LWWCF Insights: Belonging and Connection
Belonging and Connection – What Does It Mean?
One thing that is key to living well with CF is belonging and connection. Human beings have an in-built need for emotional connections and to feel like they belong, in order to function well in all areas of life. This means having people in your life (not necessarily lots of people, maybe just a handful) who you feel bonded and close to and have a deep relationship with. These people are likely to be family or a close inner circle of friends who ‘get you’ – your perspectives, priorities, values and humour. Connection doesn’t mean that people are the same as us, or even agree with us, but that they make us feel like we belong and are valued. We can also have a sense of belonging and connection with bigger systems, like school, work, the community we live in and with the CF team.
“Realising that I may not be in control of what happens to me, but I am always in control of how I respond and my choices, has changed my life.”Young adult with CF
Having CF in your life can create a great sense of belonging and connection to the wonderful CF community or people who support you. It is also common however for CF to make belonging and connection more challenging e.g., people not understanding what CF is and the impact it has on your life, having to cancel social plans at the last minute if you are unwell, struggling to balance CF treatment demands with making time for friends. The good news is there are SO many ways to foster and improve a sense of belonging and connection.
How Do I Foster Belonging and Connection?
The following steps aim to support you to make changes in any area of your life, or reach any goal you have, and most importantly to live well. You can use the Living Well Worksheet to help guide you as you work through these steps.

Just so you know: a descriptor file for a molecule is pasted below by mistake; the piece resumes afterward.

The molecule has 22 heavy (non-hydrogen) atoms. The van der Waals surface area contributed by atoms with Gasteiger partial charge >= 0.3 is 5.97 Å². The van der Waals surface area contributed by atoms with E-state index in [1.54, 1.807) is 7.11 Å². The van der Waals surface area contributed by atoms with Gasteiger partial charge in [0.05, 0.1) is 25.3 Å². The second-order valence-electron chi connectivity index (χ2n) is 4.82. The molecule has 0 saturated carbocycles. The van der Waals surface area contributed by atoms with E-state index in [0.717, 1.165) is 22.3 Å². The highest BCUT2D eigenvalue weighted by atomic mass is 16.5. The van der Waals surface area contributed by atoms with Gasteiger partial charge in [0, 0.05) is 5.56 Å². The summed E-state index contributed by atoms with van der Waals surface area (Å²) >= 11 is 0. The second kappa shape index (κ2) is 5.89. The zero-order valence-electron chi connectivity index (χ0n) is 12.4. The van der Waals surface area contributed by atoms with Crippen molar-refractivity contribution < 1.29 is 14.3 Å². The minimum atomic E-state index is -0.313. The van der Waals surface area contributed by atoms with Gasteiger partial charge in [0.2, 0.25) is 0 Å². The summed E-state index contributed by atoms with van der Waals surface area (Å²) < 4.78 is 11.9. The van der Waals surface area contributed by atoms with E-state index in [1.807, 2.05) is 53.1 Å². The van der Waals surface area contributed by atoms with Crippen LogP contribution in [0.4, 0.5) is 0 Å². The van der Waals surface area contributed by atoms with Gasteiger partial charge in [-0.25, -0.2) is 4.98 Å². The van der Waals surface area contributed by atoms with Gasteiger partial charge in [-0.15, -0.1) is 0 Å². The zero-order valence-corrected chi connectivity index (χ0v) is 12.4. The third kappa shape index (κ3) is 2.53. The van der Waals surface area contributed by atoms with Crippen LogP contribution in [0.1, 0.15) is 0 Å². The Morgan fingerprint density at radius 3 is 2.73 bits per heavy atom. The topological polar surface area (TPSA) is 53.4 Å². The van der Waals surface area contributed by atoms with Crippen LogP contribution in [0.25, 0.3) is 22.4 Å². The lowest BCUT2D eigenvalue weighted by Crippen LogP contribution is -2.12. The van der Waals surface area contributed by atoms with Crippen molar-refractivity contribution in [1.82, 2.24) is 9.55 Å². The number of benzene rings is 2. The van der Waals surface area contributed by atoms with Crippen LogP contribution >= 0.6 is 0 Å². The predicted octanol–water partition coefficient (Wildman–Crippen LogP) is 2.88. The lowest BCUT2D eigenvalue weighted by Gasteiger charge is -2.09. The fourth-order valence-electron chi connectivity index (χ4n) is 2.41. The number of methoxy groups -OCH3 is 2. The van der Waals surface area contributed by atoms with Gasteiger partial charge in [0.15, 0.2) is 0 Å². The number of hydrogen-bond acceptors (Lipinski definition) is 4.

1. Know you are in control
The good news is that when it comes to belonging and connection, you have control! This doesn’t mean you can control how other people think, act or respond to you, but you can believe in your own worth as a person and choose who you trust and open up to.
2. Identify how you are living now, and what you want to change
- Think about how connected you feel at the moment.
- Ask yourself: Do I currently have people in my life that I feel bonded with? Do I have a sense of belonging? Do I need to deepen existing connections or make some new ones?
3. Make a plan
If you feel you want to improve your sense of belonging and connection, it is time to make a plan! To do this:
- Identify specific and clear goals, so you have something to work towards e.g., open up more to my close friends about how I am feeling.
- Identify your motivations to improve your connection (e.g., to feel less lonely) as this can help you persevere when things get tough.
- Finally, identify strategies that can help. These may be things you have used before or new strategies. Take a look at the list of strategies below for some suggestions to help you get started.
4. Put your plan into action
- Set yourself a timeframe so you know how long you will try your plan before reviewing how it’s going.
- Remember that connection takes time, so set a realistic timeframe of at least a few months.
- Then just go for it, do what you have planned to do and have fun!
Review what is working well, what you need to change and try again – don’t give up, you will get there!